Schnabel says the Dormition Abbey also faces anti-Christian graffiti, damaged tires, and smashed windows. Schnabel came to the holy city from Germany twenty years ago. The unique religious diversity and the great relations with and admiration for other faiths is what makes him stay. Mount Zion houses the tomb of King David, as well as several nationalist orthodox institutions and communities.

But harassment happens elsewhere in Jerusalem as well. Schnabel says that when walking around in the Old City, he is spat on by passers-by, members of extremist fringe groups of the Jewish community.

“The people who spit on me I know very well, we come back to these right-wing national religious youngsters very often. It’s a daily reality these days, I had visitors, they were in shock. Because they spat on me and I did not react to it. Because this is a reality, especially here in the Jewish quarter in the Old City, it’s a little like a no-go area.”

Schnabel says he doesn’t report many of these incidents to the police anymore as, when he did file a complaint, he was often told that surveillance cameras were broken and the perpetrators couldn’t be identified.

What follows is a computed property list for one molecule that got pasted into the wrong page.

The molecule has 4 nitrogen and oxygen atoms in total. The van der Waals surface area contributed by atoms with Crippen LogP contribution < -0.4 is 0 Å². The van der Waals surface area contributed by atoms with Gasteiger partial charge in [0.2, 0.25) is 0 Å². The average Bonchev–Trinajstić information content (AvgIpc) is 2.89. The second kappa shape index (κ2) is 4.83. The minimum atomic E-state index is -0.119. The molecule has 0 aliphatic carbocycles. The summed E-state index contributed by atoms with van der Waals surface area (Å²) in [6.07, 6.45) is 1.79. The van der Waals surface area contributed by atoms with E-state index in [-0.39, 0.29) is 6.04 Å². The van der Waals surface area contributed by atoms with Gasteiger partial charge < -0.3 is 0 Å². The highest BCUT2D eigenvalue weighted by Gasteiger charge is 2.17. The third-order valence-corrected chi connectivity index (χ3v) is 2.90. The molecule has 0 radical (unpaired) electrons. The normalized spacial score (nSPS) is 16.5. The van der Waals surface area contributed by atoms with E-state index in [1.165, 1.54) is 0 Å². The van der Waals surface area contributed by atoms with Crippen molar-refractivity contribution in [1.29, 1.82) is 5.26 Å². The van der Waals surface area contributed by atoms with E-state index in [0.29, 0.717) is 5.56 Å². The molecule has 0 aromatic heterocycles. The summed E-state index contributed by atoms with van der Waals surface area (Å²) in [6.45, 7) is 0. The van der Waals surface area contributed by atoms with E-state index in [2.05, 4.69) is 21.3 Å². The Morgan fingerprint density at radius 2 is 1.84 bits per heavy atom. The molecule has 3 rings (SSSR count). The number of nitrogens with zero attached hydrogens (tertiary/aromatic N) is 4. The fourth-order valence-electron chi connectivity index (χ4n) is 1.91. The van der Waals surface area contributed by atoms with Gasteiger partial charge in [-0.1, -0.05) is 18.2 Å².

He senses a lack of motivation to investigate crimes by the extremist Jewish community. The Israeli Police counters that it follows any complaint, irrespective of who the alleged perpetrators are.

“Anybody who spits on another person, it’s a formal assault and the police will handle them accordingly. Whether it’s through cameras or detectors walking through the city or different measures to keep the community safe here in the old city,” Police spokesperson Ellesdunne asserts.

“When people feel that they are under a certain threat, we want these people to report to the police so we can open the case and act accordingly. We don’t want this to happen in our backyard.”

Both Abbot Schnabel and Reverent Pileggi say they would like to see senior Israeli political figures condemn attacks, like the recent one against the Anglican cemetery, and pay solidarity visits to actively support the Christian communities.

Christian church leaders are concerned that extremism might grow as perpetrators might feel protected by government figures. They say that Israeli society should be aware. The police, on the other hand, say they are doing everything to safeguard the Christian community against any kind of attacks, especially in Jerusalem. Both sides now hope for calm during the upcoming Easter holidays.